This story was updated at 1:20 pm and 8 pm.

Multnomah County Commission candidate Charles McGee abruptly announced today that he is quitting the race to succeed Commissioner Loretta Smith, who is prevented by term limits from seeking re-election.

He offered little explanation for his decision, except to note that he has two young children and "now is the wrong time to pursue a career in politics, given the many demands the Multnomah County Board of County Commissioners position would entail."

The more likely reason for McGee's decision is that the 32-year-old co-founder and current CEO of the Black Parent Initiative is concerned about a story that WW will publish in its print edition tomorrow.  That story is the result of a lengthy investigation into allegations of sexual harassment and assault by McGee and another powerful Portland man.

McGee officially entered the county race on Jan. 10, having already collected checks from numerous developers and community leaders and boasting the endorsement of people such as former Multnomah County Chair Bev Stein and state Sen. Lew Frederick (D-Portland).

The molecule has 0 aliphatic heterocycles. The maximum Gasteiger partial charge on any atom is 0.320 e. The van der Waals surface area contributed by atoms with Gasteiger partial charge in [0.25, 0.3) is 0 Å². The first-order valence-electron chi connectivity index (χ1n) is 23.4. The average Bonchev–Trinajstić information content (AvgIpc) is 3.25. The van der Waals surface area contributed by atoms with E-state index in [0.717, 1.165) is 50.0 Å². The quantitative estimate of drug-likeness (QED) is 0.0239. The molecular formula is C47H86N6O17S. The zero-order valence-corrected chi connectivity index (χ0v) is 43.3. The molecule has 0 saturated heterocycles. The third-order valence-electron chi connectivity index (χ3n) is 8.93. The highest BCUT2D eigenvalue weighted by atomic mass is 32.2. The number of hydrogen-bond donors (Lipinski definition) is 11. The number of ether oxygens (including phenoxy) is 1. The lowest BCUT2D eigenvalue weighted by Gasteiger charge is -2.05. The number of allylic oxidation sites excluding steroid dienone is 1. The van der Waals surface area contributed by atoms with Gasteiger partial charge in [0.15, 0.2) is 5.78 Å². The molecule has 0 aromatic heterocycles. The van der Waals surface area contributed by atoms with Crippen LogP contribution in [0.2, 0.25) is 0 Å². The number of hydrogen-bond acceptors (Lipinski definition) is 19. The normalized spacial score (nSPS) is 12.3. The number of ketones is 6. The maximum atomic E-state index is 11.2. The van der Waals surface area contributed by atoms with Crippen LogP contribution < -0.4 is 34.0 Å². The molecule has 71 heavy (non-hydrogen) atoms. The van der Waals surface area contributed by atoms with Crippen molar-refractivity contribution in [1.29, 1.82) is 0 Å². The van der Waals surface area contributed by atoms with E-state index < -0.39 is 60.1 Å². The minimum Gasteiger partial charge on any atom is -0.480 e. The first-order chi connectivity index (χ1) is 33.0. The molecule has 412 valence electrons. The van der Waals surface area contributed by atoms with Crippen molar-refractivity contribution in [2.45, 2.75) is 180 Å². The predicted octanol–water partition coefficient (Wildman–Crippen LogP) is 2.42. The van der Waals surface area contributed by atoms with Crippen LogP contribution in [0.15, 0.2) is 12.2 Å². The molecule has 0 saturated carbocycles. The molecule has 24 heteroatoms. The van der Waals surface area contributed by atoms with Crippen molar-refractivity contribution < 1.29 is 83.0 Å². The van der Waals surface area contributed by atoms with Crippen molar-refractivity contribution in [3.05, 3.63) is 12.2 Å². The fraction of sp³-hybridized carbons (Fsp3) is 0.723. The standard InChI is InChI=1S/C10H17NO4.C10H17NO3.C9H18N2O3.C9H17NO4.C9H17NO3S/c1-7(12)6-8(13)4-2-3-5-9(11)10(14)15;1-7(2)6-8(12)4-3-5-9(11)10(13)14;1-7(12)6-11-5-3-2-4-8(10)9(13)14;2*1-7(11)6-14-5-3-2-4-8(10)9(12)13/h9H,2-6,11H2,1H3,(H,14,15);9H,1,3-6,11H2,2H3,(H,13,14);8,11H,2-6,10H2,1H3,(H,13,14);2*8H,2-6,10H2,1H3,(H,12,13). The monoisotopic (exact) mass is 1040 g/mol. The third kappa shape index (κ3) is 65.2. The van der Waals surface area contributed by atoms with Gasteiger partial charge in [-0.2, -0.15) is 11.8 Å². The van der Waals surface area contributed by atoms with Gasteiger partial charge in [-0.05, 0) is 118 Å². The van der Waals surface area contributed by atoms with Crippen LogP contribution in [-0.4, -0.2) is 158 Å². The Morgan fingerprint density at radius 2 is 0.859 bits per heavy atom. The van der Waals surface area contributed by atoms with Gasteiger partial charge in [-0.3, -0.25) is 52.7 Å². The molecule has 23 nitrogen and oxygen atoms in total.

This morning, he abruptly changed course.

"After much contemplation and reflection, and after discussing the situation with my wife and family, it is with mixed emotions that I announce the withdrawal of my candidacy," McGee said in a statement. "I hope to continue to work on issues and causes that further close the inequality gap experienced by many African Americans in Portland and beyond."

At 7:30 pm on Tuesday evening, Black Parent Initiative announced it is placing McGee on administrative leave, "pending an investigation into accusations of sexual misconduct."

The second man who is the subject of WW's upcoming story about alleged sexual assault is Aubre L. Dickson, a vice president of community development lending at Key Bank.

Dickson, 43, sits on the boards of the Housing Development Center, the Portland Housing Center, the Portland State University Alumni Association and until yesterday, was the chairman of the state's Housing Stability Council. This year, the council will invest $250 million in affordable housing around the state.

For the past three weeks, WW has attempted to contact Dickson through phone calls, text messages, emails and visits to his  office and home. He has not replied.

On Monday at 2:44 pm, Dickson submitted his resignation from the Housing Stability Council.

"The time commitment has become a challenge with everything on my plate," Dickson wrote. "And therefore I think the time is right to step back, simplify my life somewhat and focus on the things that matter the most to me."